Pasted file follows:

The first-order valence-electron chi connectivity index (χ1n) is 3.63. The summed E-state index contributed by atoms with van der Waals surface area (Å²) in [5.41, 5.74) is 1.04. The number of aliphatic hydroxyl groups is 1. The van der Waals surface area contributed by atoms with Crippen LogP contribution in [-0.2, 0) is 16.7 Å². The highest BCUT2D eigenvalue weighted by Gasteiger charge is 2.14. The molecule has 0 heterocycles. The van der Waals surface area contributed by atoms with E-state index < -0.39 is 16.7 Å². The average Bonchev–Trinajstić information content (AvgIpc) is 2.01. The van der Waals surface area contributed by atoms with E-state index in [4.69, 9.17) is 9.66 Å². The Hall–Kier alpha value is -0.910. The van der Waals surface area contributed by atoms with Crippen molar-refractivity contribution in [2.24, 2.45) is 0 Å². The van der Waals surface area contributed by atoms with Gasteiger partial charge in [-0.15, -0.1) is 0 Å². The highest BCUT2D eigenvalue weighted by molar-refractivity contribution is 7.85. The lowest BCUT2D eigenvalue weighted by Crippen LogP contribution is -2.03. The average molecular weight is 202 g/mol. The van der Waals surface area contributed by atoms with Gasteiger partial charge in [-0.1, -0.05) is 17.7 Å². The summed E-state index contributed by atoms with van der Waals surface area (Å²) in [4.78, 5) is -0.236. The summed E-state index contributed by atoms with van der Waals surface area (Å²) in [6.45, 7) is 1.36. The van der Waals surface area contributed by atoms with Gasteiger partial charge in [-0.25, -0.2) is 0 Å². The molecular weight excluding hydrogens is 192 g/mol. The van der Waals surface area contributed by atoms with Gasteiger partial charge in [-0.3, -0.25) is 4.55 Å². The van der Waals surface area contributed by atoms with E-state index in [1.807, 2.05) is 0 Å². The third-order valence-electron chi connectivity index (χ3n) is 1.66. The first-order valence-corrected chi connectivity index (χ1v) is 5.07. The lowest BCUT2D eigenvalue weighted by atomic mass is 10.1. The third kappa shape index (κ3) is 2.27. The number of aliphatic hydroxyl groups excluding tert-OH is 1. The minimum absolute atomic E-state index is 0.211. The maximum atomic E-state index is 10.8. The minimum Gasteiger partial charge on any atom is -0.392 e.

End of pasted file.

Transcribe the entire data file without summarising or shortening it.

The first-order valence-electron chi connectivity index (χ1n) is 3.63. The summed E-state index contributed by atoms with van der Waals surface area (Å²) in [5.41, 5.74) is 1.04. The number of aliphatic hydroxyl groups is 1. The van der Waals surface area contributed by atoms with Crippen LogP contribution in [-0.2, 0) is 16.7 Å². The highest BCUT2D eigenvalue weighted by Gasteiger charge is 2.14. The molecule has 0 heterocycles. The van der Waals surface area contributed by atoms with E-state index < -0.39 is 16.7 Å². The average Bonchev–Trinajstić information content (AvgIpc) is 2.01. The van der Waals surface area contributed by atoms with E-state index in [4.69, 9.17) is 9.66 Å². The Hall–Kier alpha value is -0.910. The van der Waals surface area contributed by atoms with Crippen molar-refractivity contribution in [2.24, 2.45) is 0 Å². The van der Waals surface area contributed by atoms with Gasteiger partial charge in [-0.15, -0.1) is 0 Å². The highest BCUT2D eigenvalue weighted by molar-refractivity contribution is 7.85. The lowest BCUT2D eigenvalue weighted by Crippen LogP contribution is -2.03. The average molecular weight is 202 g/mol. The van der Waals surface area contributed by atoms with Gasteiger partial charge in [-0.1, -0.05) is 17.7 Å². The summed E-state index contributed by atoms with van der Waals surface area (Å²) in [4.78, 5) is -0.236. The summed E-state index contributed by atoms with van der Waals surface area (Å²) in [6.45, 7) is 1.36. The van der Waals surface area contributed by atoms with Gasteiger partial charge in [-0.25, -0.2) is 0 Å². The molecular weight excluding hydrogens is 192 g/mol. The van der Waals surface area contributed by atoms with Gasteiger partial charge in [-0.3, -0.25) is 4.55 Å². The van der Waals surface area contributed by atoms with E-state index in [1.807, 2.05) is 0 Å². The third-order valence-electron chi connectivity index (χ3n) is 1.66. The first-order valence-corrected chi connectivity index (χ1v) is 5.07. The lowest BCUT2D eigenvalue weighted by atomic mass is 10.1. The third kappa shape index (κ3) is 2.27. The number of aliphatic hydroxyl groups excluding tert-OH is 1. The minimum absolute atomic E-state index is 0.211. The maximum atomic E-state index is 10.8. The minimum Gasteiger partial charge on any atom is -0.392 e.